[quote name='spacey' timestamp='1417468853' post='2620746']
Bass players have had their bollox cut off by sound engineers to make it easy for sound engineers.
Just DI the bass straight in the desk, where there is no compression and very poor limited EQ.
All that drive and warmth you spent years creating as your sound is gone from your showcase of the big gig.

If they tried this with guitarists they would be a riot, it is our own fault, make them mic up the amp, insist, demand to have your sound, compare it, get on his back until its done and they might just start to take us seriously.
Same in studios, just DI and we will use the warbilater to cut all the mid and you out of the mix, again those yesteryear iconic sounds were mic up cabs.
DI has its place, but getting your sound to be replicated elsewhere is never going to happen with a bass DI straight in to a desk.
Make them go fetch a mic, just like they have to for the guitar.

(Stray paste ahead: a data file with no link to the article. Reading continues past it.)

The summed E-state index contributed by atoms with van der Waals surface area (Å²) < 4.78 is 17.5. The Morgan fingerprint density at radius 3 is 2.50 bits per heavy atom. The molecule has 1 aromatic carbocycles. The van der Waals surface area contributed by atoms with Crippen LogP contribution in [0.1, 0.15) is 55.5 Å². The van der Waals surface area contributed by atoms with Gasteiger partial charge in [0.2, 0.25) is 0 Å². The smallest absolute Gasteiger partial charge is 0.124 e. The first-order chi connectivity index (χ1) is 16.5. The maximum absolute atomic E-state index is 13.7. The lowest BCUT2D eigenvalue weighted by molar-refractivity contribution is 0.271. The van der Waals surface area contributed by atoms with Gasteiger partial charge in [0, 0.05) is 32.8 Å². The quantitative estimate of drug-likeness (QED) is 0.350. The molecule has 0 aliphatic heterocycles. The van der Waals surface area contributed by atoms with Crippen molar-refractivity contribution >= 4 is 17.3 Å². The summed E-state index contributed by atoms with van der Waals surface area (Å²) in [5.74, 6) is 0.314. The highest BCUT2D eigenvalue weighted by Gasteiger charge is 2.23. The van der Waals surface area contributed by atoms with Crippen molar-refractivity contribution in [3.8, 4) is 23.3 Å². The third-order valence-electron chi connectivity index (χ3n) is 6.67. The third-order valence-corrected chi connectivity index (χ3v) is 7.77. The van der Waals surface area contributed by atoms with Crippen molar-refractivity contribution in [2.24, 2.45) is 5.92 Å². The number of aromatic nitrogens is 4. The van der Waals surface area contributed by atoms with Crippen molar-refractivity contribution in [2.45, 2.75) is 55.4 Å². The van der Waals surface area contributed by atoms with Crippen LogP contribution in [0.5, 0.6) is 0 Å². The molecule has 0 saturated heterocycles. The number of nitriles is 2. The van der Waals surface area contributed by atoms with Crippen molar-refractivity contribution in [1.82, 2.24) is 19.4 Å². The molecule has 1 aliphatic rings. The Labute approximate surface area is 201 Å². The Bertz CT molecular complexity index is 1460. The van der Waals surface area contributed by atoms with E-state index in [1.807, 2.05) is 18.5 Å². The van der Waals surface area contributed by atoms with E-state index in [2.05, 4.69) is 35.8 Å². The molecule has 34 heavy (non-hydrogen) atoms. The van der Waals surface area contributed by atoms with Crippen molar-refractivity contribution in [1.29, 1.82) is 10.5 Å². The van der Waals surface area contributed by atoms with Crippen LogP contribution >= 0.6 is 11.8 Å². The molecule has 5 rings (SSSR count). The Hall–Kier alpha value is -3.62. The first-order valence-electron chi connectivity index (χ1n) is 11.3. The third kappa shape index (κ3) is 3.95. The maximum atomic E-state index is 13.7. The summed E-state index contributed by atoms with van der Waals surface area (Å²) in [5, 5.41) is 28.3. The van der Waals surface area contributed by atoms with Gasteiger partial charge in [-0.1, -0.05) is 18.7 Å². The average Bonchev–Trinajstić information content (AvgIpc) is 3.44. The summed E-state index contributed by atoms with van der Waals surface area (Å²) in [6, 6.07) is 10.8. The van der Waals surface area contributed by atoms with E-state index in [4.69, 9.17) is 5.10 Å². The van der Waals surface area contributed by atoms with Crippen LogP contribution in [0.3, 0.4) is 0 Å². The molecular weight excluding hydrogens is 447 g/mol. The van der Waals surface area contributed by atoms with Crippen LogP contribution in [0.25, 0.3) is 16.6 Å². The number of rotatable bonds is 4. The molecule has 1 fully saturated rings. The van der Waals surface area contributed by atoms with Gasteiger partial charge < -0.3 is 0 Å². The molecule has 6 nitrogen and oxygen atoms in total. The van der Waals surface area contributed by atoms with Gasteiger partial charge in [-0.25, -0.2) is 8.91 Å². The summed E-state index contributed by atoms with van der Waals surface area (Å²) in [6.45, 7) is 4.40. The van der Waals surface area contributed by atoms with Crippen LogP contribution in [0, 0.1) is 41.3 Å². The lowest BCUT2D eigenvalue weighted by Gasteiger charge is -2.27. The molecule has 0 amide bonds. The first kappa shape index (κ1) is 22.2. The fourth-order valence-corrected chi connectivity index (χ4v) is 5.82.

[/quote]

Sound guys are generally idiots to bass players. In 15 years of gigging in London I've come across 3 good ones that respected the sound I wanted to achieve and why I needed to use it to be heard in the mix of the band. The rest? Not so much shall we say. The most hilarious one was playing the Water Rats where I ended up having to play through an Ashdown Perfect Ten which the engineer refused to mic ("The bass will spill all over the stage if I do that" - total crap, the previous band had 2 guitarists both using 4x12's!!) nor did he let me use my pod into the pa. Naturally because I became irritated, he deliberately cut the bass into the monitors to mess me up so I couldn't hear myself at all.

All this DI before the amp stuff? Er, no. You're mic'ing the cab sunshine. I take no crap with this these days as I play to enjoy myself not to subsidise the fact that some muppet is deliberately screwing with me because he doesn't have a clue how to mix a band properly.

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Its interesting to see so many of you guys commenting back....

A lot of feelings i am seeing that i feel ... I'm glad that its not just me that feels this as i thought i was going insane! haha